But I've learned that he's a respected and good man - albeit only through the rumor mill. The race card after an unexpected release from a team he helped build, one on the verge of a championship? And for Lee Mazzilli? Seems rather tame compared to the self- serving variety of off-the-cuff reactions fans hear today.

May the rumors be true and the memories of 13 homer seasons and August releases in New York be consumed by the magical run of 75-81, full of .300 averages, home run and rbi titles, and an MVP.

Bill
March 6, 2002
I never understood why George Foster claimed his diminished playing time was racially motivated, especially when he was replaced by Kevin Mitchell.

In 1987 the Mets held "Spuds Mackenzie Night." Budweiser had a limo drive into Shea from center field and the canine Bud mascot(Spuds) emerged from the limo and was seated in a director's chair behind home plate before the game.

Lupica wrote the next day that "The last dog to take a limo to Shea was George Foster."

STEVE B.
May 22, 2002
I remember the day the Mets made the trade. There would be no more "Roger Maris watches" in the newspaper. Finally a true hitting star, so few had been here before. In 1981, the year before with Cincinnati, he had 22 hrs, 90 Rbi in 108 games. 1982, 13 hrs, 70 Rbi with the Mets. He, like others before found to have basically to have warning track power at big Shea. Lots of pop-ups, lots of disappointment. Then the race card.

Greg
May 26, 2002
In the early 80's I had the good fortune of having a friend whose dad was an N.L. executive, so we used to get comp tickets in the Mets' wives section all the time. George Foster's wife was unquestionably the funniest heckler of her husband I ever heard. She gave him unrelenting crap all game long, and had everybody else cracking up. Many of the wives were barbie dolls, so it was especially funny to actually hear one with a brain and some chutzpah.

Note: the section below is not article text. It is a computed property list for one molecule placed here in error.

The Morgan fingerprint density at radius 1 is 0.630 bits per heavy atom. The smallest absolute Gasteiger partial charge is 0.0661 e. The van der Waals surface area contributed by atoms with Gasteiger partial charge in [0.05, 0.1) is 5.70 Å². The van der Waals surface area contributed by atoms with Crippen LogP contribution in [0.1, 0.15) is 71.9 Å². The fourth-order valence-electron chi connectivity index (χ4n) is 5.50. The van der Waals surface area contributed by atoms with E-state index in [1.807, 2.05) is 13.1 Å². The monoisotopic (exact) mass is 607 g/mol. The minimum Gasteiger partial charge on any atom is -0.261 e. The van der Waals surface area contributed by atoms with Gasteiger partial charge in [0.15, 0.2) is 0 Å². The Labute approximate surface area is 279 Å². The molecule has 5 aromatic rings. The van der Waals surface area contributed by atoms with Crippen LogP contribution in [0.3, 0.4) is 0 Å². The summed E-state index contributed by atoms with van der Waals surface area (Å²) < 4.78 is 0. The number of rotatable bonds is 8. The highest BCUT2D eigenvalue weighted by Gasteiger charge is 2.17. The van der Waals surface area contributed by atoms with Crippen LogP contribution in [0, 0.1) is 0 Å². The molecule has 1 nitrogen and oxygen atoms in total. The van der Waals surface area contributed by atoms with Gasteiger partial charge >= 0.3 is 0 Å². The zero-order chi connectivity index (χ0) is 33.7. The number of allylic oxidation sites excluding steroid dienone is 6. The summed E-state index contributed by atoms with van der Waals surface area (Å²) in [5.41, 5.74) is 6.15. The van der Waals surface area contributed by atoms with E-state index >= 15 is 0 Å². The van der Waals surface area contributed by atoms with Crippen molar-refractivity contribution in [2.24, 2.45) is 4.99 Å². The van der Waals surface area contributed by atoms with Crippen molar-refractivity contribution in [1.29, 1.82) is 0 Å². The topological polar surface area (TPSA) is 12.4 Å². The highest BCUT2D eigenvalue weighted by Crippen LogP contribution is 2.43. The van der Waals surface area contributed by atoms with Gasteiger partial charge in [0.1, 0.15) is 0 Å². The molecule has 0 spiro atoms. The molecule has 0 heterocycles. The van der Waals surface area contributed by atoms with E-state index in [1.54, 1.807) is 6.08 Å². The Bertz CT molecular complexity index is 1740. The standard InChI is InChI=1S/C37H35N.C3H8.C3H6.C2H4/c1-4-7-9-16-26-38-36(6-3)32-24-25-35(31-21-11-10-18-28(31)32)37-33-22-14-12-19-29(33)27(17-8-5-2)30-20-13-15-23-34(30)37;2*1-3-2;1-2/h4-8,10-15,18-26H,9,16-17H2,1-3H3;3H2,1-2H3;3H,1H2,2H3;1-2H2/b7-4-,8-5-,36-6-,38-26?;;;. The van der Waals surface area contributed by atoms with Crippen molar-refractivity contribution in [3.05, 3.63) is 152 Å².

Bob Fancher
June 1, 2002
Perhaps I won't remember George for his power displays when he was with the Mets,but,I will always think of him as a caring, kind hearted human being. At a Hall of Fame game in the early 1980s in Cooperstown a little lad about 5 years of age ran onto the field during the game to get an autograph. George was playing center field. It was a sight I will never forget as he stood looking up at this 6 ft. plus athlete from his 3ft.height. George knelt down and handed his glove to the lad to hold while he signed the autograph for him.Then he said a few words,gave him a gentle tap on his rear-end and sent him off of the field as an appreciative crowd applauded.

Larry Burns
June 17, 2002